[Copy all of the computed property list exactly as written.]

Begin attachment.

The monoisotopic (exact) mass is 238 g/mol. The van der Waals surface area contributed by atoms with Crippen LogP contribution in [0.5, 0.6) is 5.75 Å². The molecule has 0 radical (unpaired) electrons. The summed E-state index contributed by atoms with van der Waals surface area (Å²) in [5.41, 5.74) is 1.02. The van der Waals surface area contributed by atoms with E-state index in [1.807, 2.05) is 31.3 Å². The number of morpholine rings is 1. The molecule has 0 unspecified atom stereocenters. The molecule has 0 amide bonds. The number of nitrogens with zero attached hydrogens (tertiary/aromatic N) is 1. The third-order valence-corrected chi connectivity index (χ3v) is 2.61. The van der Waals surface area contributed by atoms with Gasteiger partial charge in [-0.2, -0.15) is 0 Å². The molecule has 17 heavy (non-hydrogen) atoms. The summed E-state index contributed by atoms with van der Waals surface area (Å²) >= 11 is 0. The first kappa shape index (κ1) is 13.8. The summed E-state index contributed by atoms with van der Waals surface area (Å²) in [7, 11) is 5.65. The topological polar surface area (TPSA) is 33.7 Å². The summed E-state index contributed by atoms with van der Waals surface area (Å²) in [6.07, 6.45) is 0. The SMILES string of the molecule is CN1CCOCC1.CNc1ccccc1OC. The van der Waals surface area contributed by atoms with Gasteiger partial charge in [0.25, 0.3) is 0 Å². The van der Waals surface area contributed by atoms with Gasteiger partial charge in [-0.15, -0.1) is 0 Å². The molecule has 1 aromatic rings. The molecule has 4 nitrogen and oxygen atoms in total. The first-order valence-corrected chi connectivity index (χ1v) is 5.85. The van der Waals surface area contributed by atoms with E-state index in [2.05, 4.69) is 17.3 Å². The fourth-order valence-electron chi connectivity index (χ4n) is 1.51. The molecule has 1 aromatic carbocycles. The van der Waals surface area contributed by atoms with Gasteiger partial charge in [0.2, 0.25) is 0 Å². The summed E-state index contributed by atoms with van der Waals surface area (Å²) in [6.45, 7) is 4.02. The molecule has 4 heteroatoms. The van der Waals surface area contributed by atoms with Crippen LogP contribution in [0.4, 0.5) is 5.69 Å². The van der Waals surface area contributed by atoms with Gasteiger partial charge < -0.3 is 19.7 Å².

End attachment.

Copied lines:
The monoisotopic (exact) mass is 238 g/mol. The van der Waals surface area contributed by atoms with Crippen LogP contribution in [0.5, 0.6) is 5.75 Å². The molecule has 0 radical (unpaired) electrons. The summed E-state index contributed by atoms with van der Waals surface area (Å²) in [5.41, 5.74) is 1.02. The van der Waals surface area contributed by atoms with E-state index in [1.807, 2.05) is 31.3 Å². The number of morpholine rings is 1. The molecule has 0 unspecified atom stereocenters. The molecule has 0 amide bonds. The number of nitrogens with zero attached hydrogens (tertiary/aromatic N) is 1. The third-order valence-corrected chi connectivity index (χ3v) is 2.61. The van der Waals surface area contributed by atoms with Gasteiger partial charge in [-0.2, -0.15) is 0 Å². The molecule has 17 heavy (non-hydrogen) atoms. The summed E-state index contributed by atoms with van der Waals surface area (Å²) >= 11 is 0. The first kappa shape index (κ1) is 13.8. The summed E-state index contributed by atoms with van der Waals surface area (Å²) in [7, 11) is 5.65. The topological polar surface area (TPSA) is 33.7 Å². The summed E-state index contributed by atoms with van der Waals surface area (Å²) in [6.07, 6.45) is 0. The SMILES string of the molecule is CN1CCOCC1.CNc1ccccc1OC. The van der Waals surface area contributed by atoms with Gasteiger partial charge in [0.25, 0.3) is 0 Å². The van der Waals surface area contributed by atoms with Gasteiger partial charge in [-0.15, -0.1) is 0 Å². The molecule has 1 aromatic rings. The molecule has 4 nitrogen and oxygen atoms in total. The first-order valence-corrected chi connectivity index (χ1v) is 5.85. The van der Waals surface area contributed by atoms with E-state index in [2.05, 4.69) is 17.3 Å². The fourth-order valence-electron chi connectivity index (χ4n) is 1.51. The molecule has 1 aromatic carbocycles. The van der Waals surface area contributed by atoms with Gasteiger partial charge in [0.2, 0.25) is 0 Å². The summed E-state index contributed by atoms with van der Waals surface area (Å²) in [6.45, 7) is 4.02. The molecule has 4 heteroatoms. The van der Waals surface area contributed by atoms with Crippen LogP contribution in [0.4, 0.5) is 5.69 Å². The van der Waals surface area contributed by atoms with Gasteiger partial charge < -0.3 is 19.7 Å².